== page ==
Down to the Morgan Library I bat-flew one afternoon to pay homage to Edgar Allan Poe, the martyred saint of literary hacks, tattered soul of Baltimore, and interior decorator of the funeral parlor of American Goth, rich in velvet drapings and “blood-bedewed halls.” As the Morgan Library exhibition, “Edgar Allan Poe: Terror of the Soul,” reminded us, Poe was scorned in his time as a dissolute, disreputable vagabond of letters—a reputation that dogged him in posterity for decades—but his spirit had the last bitter laugh. High-low culture is unimaginable without Poe’s clammy imprint. His fermented brain fathered or advanced nearly every genre that we modern ghouls take for granted: the detective story (“The Murders in the Rue Morgue”), the tale of terror (“The Black Cat,” “The Premature Burial”), the psychological allegory (“The Fall of the House of Usher”), the theater of cruelty now often considered torture porn (“The Pit and the Pendulum”), and cosmological bop (Eureka: A Prose Poem). Others came before and others came after—such as H. P. Lovecraft, who had an immense, depth-charge ripple effect with such visionary upheavals as “The Call of Cthulhu”—but Poe is the tormented godhead from which so much sprang: the inseminator of everything from Val Lewton movies to EC Comics (which are enjoying a posthumous boom in handsome, gruesome reissues), Charles Addams cartoons to French Symbolist poetry, Stephen King novels to the mortician touch and signature mustache of fellow Baltimorean John Waters. Edgar Allan Poe is to the spirit of Halloween what Charles Dickens was to the creation of Christmas as we know it, and Halloween, once mostly a kiddie-costume outing for candy and pranks, has grown into the premier American pagan holiday, an ever mushrooming merchandising bonanza (an estimated $7 billion in sales for 2013) that mirrors how the country has gone completely horror-mad. And not just this country. According to The New York Times, Britain has let the Guy Fawkes mask slip in favor of Halloween full-body leotards, because, as we all know, Brits are weird.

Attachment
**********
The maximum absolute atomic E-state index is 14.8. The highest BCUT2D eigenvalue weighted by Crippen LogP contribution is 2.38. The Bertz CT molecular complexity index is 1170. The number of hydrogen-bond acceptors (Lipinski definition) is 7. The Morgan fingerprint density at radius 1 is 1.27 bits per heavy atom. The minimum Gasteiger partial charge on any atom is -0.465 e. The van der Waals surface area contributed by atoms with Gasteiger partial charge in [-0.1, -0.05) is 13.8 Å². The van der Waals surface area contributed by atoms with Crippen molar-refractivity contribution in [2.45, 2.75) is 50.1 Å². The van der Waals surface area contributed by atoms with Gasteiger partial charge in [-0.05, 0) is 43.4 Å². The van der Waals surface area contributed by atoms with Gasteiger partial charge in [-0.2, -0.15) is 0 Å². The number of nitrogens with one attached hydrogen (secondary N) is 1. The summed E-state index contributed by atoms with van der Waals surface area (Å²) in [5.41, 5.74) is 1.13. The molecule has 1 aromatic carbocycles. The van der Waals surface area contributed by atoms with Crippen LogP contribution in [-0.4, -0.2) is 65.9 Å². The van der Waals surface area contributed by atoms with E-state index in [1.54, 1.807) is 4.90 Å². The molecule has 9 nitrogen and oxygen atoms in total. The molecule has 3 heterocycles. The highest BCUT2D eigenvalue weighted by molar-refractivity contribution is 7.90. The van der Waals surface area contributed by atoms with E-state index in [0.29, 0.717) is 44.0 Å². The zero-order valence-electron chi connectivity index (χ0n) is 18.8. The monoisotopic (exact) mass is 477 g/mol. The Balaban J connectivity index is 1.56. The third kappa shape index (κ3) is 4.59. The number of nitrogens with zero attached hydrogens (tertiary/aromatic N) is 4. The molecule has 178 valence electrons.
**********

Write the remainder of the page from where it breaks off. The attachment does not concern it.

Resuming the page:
Horror as a boo dispenser used to occupy the novelty store of paperback fiction and B-movie, double-bill, drive-in entertainment, the kitsch department where Vincent Price cultivated his vowels like orchids in one Roger Corman–directed cheapie after another and Abbott and Costello met Frankenstein. Amateur-looking gore-fests such as Blood Feast and Two Thousand Maniacs! seemed to skim the pond scum off the lurid daydreams of an audience waiting for Quentin Tarantino to get cracking. Horror was the hobby shop that broke down the door to the film factory. From Wes Craven’s The Last House on the Left to David Lynch’s Fuseli-ish fever dream Eraserhead to Tobe Hooper’s The Texas Chainsaw Massacre to John Carpenter’s epochal Halloween (which released Alfred Hitchcock’s slasher technique from Psycho into the wilds of teenage hormones) to The Blair Witch Project (which pioneered the night-vision postnasal-drip monologue), horror and suspense have been a low-cost entry point for writers, producers, and directors, and remain so today. In October, New York Times media reporter Brooks Barnes profiled producer Jason Blum, whose company Blumhouse Productions is making a mint on movies that break into the box-office Top 10 like safecrackers, bypassing the red-carpet la-di-da: “Over the last five years, for production costs totaling a mere $27 million, [Blumhouse Productions] has churned out eight hit horror films—including Paranormal Activity, Sinister and The Purge—that have taken in $1.1 billion at the worldwide box office. Insidious: Chapter 2, for instance, cost $5 million to make and last month sold $116.5 million in tickets.” Producer Blum is also pitching to television, where the crypt is getting awfully crowded with witches (Witches of East End, American Horror Story: Coven), vampires (The Vampire Diaries, True Blood, Jonathan Rhys Meyers in Dracula, and, preparing to bust out of the coffin, director Guillermo del Toro’s The Strain), monster/demon slayers (Supernatural, Grimm), lycanthropes (Teen Wolf), serial killers (Dexter, Hannibal, The Following), sensitive mama’s boys learning the hospitality trade (Bates Motel), and, dragging their ravaged skulls and skeletons at a snail’s pace toward the nearest unwilling organ donor, a flash mob of zombies.